There are now more overweight people across the world than hungry ones, according to experts.
The number of people overweight has topped 1bn across the world
US professor Barry Popkin said all countries - both rich and poor - had failed to address the obesity boom.
He told the International Association of Agricultural Economists the number of overweight people had topped 1bn, compared with 800m undernourished.
Speaking at an Australian conference, he said changing diets and people doing less physical exercise was the cause.
Professor Popkin, from the University of North Carolina, said that the change had happened quickly as obesity was rapidly spreading, while hunger was slowly declining among the world's 6.5bn population.
He told the conference at the Gold Coast convention centre near Brisbane: "Obesity is the norm globally and under nutrition, while still important in a few countries and in targeted populations in many others, is no longer the dominant disease."
He said the "burden of obesity", with its related illnesses, was also shifting from the rich to the poor, not only in urban but in rural areas around the world.
China typified the changes, with a major shift in diet from cereals to animal products and vegetable oils accompanied by a decline in physical work, more motorised transport and more television viewing, he added.
And he urged governments to begin to develop better strategies to combat the problem.
He said food prices could be used to manipulate people's diets and tilt them towards healthier options.
"For instance, if we charge money for every calorie of soft drink and fruit drink that was consumed, people would consume less of it. "If we subsidise fruit and vegetable production, people would consume more of it and we would have a healthier diet."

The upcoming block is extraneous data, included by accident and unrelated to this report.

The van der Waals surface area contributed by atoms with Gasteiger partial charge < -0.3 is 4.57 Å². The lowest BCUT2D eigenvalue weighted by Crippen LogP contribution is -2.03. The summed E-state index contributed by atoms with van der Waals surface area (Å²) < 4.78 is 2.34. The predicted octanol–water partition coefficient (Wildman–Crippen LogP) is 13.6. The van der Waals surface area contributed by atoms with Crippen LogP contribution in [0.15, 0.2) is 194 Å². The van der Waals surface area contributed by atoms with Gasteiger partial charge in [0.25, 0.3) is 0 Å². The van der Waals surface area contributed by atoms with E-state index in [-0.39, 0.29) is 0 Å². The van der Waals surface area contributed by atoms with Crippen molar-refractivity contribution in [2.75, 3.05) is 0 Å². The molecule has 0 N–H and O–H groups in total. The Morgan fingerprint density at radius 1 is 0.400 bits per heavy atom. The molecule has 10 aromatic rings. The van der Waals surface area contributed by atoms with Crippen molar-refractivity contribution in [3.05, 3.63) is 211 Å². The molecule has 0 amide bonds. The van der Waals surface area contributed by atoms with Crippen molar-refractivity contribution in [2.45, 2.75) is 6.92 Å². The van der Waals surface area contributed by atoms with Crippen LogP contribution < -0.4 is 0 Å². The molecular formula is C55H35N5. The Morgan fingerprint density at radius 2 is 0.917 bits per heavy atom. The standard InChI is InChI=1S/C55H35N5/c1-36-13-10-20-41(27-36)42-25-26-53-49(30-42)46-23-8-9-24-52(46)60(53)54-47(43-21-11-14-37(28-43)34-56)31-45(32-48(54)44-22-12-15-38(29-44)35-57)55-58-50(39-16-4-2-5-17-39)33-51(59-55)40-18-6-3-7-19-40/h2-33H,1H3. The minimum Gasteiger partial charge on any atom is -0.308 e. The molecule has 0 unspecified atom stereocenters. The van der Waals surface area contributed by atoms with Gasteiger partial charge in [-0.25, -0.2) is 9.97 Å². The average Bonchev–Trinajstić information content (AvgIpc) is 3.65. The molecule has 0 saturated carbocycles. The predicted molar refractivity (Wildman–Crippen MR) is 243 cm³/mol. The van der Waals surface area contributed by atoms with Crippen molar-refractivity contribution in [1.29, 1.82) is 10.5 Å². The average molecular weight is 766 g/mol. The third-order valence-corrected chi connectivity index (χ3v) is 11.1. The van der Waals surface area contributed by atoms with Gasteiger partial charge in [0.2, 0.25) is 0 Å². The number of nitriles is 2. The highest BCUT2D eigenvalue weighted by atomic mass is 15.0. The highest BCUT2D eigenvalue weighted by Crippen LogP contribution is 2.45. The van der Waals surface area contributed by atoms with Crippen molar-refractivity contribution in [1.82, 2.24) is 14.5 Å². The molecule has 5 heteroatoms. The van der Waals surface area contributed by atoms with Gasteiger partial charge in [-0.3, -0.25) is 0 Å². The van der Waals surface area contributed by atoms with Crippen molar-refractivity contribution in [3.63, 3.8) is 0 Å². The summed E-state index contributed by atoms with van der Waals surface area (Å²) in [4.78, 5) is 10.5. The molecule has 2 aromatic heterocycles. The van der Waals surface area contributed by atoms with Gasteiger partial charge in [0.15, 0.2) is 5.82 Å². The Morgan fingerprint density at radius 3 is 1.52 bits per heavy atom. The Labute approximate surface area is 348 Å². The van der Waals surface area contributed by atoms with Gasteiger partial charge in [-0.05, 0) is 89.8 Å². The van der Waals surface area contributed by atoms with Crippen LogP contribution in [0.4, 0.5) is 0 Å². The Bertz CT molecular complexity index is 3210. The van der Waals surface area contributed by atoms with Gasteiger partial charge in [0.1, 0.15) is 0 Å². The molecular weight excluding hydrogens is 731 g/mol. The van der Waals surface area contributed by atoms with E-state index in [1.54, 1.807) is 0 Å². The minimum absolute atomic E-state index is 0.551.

And University of Minnesota's Professor Benjamin Senauer, who has compared lifestyles in the US, which has high obesity rates with Japan, which has low rates, agreed.
"The average Japanese household spends almost a quarter of its income on food compared to under 14% in the US."
While a direct tax on food in the US to reduce obesity would not be politically acceptable, agricultural subsidies which resulted in cheap food could be reduced, he added.
But he said other factors, such as exercise, also played an important role.
"Japanese cities are based on efficient public transport and walking. The average American commutes to work, drives to the supermarket and does as little walking as possible."
Professor Tony Barnett, head of the diabetes and obesity group at Birmingham University, said: "It is becoming increasingly clear that the number of overweight outnumbers the malnourished.
"What is also clear is that this is not just happening in developed countries, the developing world also has serious problems.
"The biggest increases are being seen in parts of Asia with certain populations more susceptible than others. If we do not get to grips with this, problems associated with obesity, such as diabetes and cardiovascular disease, are going to increase rapidly."